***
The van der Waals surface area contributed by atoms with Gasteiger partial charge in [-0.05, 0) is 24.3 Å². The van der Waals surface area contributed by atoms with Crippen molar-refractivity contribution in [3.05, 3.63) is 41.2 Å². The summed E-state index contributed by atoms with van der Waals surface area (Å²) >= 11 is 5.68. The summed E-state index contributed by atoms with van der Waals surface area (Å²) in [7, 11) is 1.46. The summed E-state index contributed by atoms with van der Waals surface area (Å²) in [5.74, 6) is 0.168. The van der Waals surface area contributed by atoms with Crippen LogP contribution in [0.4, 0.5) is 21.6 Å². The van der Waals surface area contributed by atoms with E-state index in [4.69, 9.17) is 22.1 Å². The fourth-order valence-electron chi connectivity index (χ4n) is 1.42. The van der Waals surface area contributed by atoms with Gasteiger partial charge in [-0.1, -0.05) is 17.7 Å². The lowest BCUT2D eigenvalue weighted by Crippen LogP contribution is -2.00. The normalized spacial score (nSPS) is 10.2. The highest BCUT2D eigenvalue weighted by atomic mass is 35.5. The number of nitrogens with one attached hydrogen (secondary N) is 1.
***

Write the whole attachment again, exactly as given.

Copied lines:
The van der Waals surface area contributed by atoms with Gasteiger partial charge in [-0.05, 0) is 24.3 Å². The van der Waals surface area contributed by atoms with Crippen molar-refractivity contribution in [3.05, 3.63) is 41.2 Å². The summed E-state index contributed by atoms with van der Waals surface area (Å²) >= 11 is 5.68. The summed E-state index contributed by atoms with van der Waals surface area (Å²) in [7, 11) is 1.46. The summed E-state index contributed by atoms with van der Waals surface area (Å²) in [5.74, 6) is 0.168. The van der Waals surface area contributed by atoms with Crippen LogP contribution in [0.4, 0.5) is 21.6 Å². The van der Waals surface area contributed by atoms with E-state index in [4.69, 9.17) is 22.1 Å². The fourth-order valence-electron chi connectivity index (χ4n) is 1.42. The van der Waals surface area contributed by atoms with Gasteiger partial charge in [-0.1, -0.05) is 17.7 Å². The lowest BCUT2D eigenvalue weighted by Crippen LogP contribution is -2.00. The normalized spacial score (nSPS) is 10.2. The highest BCUT2D eigenvalue weighted by atomic mass is 35.5. The number of nitrogens with one attached hydrogen (secondary N) is 1.